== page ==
The inaugural event of the summer is the America’s Cup World Series, which brings together the best sailors from around the world and the wing-sailed catamarans at the forefront of sailing technology. Following and contrasting this is the arrival of the Tall Ships Festival, showcasing the majestic wonders of the historic sailing vessels.

For those whose interests do not solely revolve around seafaring activities, Newport summer also includes the famous jazz festival, international polo competitions, the folk festival and numerous other food, music and arts festivals.

To start off the Newport events calendar, I attended the charming and intimate Wednesday movie series on the rooftop of the Vanderbilt Hotel, featuring a spectacular view of the sunset over the bay, truffle popcorn, Adirondack chairs and wonderful cocktails served by attentive waiters; a truly fabulous experience, and unparalleled cinema venue.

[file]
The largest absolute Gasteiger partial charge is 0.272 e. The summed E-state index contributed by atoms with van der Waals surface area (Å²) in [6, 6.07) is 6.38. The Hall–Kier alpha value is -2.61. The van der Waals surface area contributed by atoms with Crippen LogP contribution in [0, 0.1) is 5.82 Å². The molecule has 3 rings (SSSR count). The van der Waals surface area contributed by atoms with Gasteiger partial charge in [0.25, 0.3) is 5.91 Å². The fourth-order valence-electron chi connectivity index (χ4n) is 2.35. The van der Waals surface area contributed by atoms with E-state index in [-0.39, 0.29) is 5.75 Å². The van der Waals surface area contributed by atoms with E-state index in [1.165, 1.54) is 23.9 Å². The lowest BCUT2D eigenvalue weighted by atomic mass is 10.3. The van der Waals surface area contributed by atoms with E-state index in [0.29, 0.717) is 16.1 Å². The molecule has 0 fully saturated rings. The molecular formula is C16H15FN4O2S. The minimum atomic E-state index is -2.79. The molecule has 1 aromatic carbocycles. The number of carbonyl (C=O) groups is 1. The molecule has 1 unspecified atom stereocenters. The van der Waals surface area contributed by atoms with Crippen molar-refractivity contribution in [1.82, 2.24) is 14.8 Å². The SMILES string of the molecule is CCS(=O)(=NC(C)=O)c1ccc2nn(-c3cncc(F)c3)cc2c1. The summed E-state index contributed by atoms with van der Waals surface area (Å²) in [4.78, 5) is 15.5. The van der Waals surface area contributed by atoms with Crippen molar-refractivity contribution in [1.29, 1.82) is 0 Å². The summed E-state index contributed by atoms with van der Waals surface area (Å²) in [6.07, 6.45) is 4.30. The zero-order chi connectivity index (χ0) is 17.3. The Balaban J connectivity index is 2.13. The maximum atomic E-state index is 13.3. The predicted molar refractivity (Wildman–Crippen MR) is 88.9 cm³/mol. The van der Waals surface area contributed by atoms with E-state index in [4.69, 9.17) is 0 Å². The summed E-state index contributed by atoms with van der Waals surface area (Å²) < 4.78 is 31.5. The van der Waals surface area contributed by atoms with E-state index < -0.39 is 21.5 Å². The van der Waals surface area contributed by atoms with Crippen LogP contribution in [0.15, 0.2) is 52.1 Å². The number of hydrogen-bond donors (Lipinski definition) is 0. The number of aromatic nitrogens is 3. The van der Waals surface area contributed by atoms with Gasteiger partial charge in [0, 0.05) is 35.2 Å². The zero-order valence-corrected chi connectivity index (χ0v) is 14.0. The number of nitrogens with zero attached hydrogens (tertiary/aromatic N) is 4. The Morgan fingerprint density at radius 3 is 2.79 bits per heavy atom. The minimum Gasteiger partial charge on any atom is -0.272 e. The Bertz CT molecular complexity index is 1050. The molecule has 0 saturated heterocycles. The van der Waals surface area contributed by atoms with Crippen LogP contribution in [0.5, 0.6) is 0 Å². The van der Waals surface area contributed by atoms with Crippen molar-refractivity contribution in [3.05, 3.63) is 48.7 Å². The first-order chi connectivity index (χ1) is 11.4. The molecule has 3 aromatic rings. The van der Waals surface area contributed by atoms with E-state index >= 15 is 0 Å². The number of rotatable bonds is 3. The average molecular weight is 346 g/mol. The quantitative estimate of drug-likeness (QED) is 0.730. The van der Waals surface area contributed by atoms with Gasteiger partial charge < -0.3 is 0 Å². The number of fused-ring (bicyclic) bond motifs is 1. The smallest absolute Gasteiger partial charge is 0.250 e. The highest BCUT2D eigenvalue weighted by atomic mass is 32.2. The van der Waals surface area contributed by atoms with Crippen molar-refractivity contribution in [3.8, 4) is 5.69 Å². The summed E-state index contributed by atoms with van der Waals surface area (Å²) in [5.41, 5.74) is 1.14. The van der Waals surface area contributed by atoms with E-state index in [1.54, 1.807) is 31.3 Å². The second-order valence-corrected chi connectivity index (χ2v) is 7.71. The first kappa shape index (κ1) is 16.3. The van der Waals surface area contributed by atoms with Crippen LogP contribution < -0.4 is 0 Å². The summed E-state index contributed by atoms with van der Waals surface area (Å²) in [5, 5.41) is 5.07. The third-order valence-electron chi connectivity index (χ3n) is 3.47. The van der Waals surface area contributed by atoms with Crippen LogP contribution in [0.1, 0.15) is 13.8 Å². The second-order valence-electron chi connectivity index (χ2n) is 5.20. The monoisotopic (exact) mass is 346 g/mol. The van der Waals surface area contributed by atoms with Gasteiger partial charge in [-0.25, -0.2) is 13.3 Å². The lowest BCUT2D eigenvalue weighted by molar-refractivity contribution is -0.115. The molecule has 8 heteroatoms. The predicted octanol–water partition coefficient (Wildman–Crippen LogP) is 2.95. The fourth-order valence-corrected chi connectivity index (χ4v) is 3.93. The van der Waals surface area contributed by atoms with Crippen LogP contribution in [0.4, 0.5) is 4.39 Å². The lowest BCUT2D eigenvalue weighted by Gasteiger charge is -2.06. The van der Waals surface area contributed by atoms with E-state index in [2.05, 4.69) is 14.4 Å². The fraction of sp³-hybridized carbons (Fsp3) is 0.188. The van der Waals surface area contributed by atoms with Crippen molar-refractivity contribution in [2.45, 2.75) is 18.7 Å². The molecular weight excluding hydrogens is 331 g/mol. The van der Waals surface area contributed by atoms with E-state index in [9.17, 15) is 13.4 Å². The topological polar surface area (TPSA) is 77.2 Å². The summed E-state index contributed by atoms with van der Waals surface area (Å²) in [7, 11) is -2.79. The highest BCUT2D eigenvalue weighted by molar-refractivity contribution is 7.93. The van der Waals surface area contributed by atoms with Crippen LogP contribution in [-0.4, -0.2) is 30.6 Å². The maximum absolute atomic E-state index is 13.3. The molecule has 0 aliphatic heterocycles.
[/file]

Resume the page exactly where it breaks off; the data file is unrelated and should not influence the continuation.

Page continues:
With Newport, there is so much to experience that no matter when you visit in the summertime you are certain to be entertained and delighted by a variety of sights and events.

Posted by: yachtcrewsing | June 19, 2012

Dolphins Swimming Off of the Bow

Sometimes we have the pleasure of seeing pods of dolphins playing in our wake and swimming alongside the bow of the yacht. On our last sail, we had the most dolphins I have ever experienced- probably around a hundred of them jumping, swimming and squeaking in our vicinity; a surreal and incredible experience.

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Posted by: yachtcrewsing | June 12, 2012

Sunrise Off Of Cape Hatteras